US20080072890A1 (en) * 2006-09-26 2008-03-27 Best Willie H Cooking apparatus with concave emitter
US20090202688A1 (en) * 2006-09-26 2009-08-13 Best Willie H Methods and apparatus for generating infrared radiation from convective products of Combustion
US8074634B2 (en) 2006-09-26 2011-12-13 Char-Broil, Llc Cooking apparatus with concave emitter
US8890037B2 (en) 2006-11-10 2014-11-18 Char-Broil, Llc Radiant tube broiler
US20080121117A1 (en) * 2006-11-10 2008-05-29 Best Willie H Radiant tube broiler
US8227728B2 (en) 2006-11-10 2012-07-24 Char-Broil, Llc Radiant tube broiler
US20080264404A1 (en) * 2007-01-08 2008-10-30 Dimplex North America Limited Barbecue grill
US8256410B2 (en) 2007-01-08 2012-09-04 Dimplex North America Limited Barbecue grill
US20080163763A1 (en) * 2007-01-08 2008-07-10 Dimplex North America Limited Barbecue grill
US20080164246A1 (en) * 2007-01-08 2008-07-10 Dimplex North America Limited Barbecue grill
US20080178864A1 (en) * 2007-01-08 2008-07-31 Dimplex North America Limited Barbecue grill
US8053707B2 (en) 2007-01-08 2011-11-08 Dimplex North America Limited Barbecue grill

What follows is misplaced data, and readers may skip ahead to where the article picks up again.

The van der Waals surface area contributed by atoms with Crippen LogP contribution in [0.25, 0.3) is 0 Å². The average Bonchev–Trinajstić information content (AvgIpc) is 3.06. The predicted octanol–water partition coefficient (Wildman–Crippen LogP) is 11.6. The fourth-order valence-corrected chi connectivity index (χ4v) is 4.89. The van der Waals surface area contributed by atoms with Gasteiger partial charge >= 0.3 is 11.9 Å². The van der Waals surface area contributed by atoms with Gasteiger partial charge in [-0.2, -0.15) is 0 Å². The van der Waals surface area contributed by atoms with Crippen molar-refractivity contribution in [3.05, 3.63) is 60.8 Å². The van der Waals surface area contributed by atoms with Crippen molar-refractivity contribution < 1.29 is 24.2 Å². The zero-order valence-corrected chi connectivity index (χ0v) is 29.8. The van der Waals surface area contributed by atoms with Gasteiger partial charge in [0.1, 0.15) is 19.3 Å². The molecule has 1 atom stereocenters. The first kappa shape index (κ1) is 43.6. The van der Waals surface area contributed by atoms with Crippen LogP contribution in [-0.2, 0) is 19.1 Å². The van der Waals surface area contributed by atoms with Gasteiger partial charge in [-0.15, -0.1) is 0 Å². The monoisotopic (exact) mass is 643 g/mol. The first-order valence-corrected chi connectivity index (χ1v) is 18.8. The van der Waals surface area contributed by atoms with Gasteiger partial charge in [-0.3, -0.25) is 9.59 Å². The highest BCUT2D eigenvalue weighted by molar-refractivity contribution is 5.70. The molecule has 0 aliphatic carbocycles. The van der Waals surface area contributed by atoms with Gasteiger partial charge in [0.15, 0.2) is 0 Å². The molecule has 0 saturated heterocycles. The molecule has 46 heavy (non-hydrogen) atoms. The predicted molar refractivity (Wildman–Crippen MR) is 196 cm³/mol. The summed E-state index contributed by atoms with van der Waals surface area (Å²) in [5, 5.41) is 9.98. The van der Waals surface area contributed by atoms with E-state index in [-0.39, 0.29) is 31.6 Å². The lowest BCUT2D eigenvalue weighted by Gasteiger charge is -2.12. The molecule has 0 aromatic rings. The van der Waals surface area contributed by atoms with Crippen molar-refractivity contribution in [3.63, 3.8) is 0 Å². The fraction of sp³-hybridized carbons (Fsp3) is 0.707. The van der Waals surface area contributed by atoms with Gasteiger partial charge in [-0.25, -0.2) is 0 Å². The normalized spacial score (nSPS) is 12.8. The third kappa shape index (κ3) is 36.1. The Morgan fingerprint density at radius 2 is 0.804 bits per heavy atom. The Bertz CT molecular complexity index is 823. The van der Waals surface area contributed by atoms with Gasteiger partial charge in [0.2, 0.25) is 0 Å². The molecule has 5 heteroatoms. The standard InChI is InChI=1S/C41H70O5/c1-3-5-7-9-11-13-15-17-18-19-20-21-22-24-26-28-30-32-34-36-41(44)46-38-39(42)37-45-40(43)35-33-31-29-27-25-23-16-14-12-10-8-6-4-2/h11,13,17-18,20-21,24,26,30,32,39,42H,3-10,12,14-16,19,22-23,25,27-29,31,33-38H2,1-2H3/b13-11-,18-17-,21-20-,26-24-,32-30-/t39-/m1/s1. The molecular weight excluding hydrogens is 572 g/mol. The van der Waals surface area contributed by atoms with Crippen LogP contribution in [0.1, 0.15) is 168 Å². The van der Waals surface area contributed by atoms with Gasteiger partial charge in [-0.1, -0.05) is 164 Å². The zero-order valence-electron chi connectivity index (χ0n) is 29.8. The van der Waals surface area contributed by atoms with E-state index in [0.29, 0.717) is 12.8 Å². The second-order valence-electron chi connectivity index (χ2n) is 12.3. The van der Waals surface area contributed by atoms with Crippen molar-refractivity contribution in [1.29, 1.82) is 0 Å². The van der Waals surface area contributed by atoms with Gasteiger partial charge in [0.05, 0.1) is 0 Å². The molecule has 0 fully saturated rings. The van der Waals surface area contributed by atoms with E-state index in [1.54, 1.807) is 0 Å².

EP1941818A2 (en) 2007-01-08 2008-07-09 Dimplex North America Limited Barbecue grill
WO2009094416A1 (en) * 2008-01-22 2009-07-30 Brad Barrett System and device for grilling foods
US8584580B2 (en) * 2008-01-22 2013-11-19 Brad Barrett System and device for grilling foods
US20090196970A1 (en) * 2008-01-22 2009-08-06 Brad Barrett System and Device for Grilling Foods
US20100000511A1 (en) * 2008-07-07 2010-01-07 Athanasios Koropoulis Barbecue grilling grate assembly
US8826809B2 (en) * 2009-05-04 2014-09-09 Lg Electronics Inc. Cooking appliance
US20120118172A1 (en) * 2009-05-04 2012-05-17 Lg Electronics Inc. Cooking appliance
US8776775B2 (en) 2009-06-29 2014-07-15 W.C. Bradley Co. Single cavity radiant cooking apparatus
US20110155118A1 (en) * 2009-06-29 2011-06-30 Mallik Ahmed Single cavity radiant cooking apparatus
US10004241B2 (en) 2012-11-15 2018-06-26 W.C. Bradley Co. Electric roaster and smoker
US9510604B2 (en) 2013-06-17 2016-12-06 W.C. Bradley Co. Outdoor cooker and smoker, and fuel combustor therefor
US9668613B2 (en) 2013-06-17 2017-06-06 W.C. Bradley Co. High efficiency apparatus and method for cooking, heating and drying
US9709281B2 (en) 2014-03-31 2017-07-18 W.C. Bradley Co. High efficiency side burner and outdoor cooker
US10034578B2 (en) * 2014-08-21 2018-07-31 W.C. Bradley Co. High performance electric grill, method, and heat radiating module
US20160051089A1 (en) * 2014-08-21 2016-02-25 W.C. Bradley Co. High performance electric grill, method, and heat radiating module
WO2017019687A1 (en) * 2015-07-27 2017-02-02 Spectrum Brands, Inc. Cooking appliance with direct contact cooking grate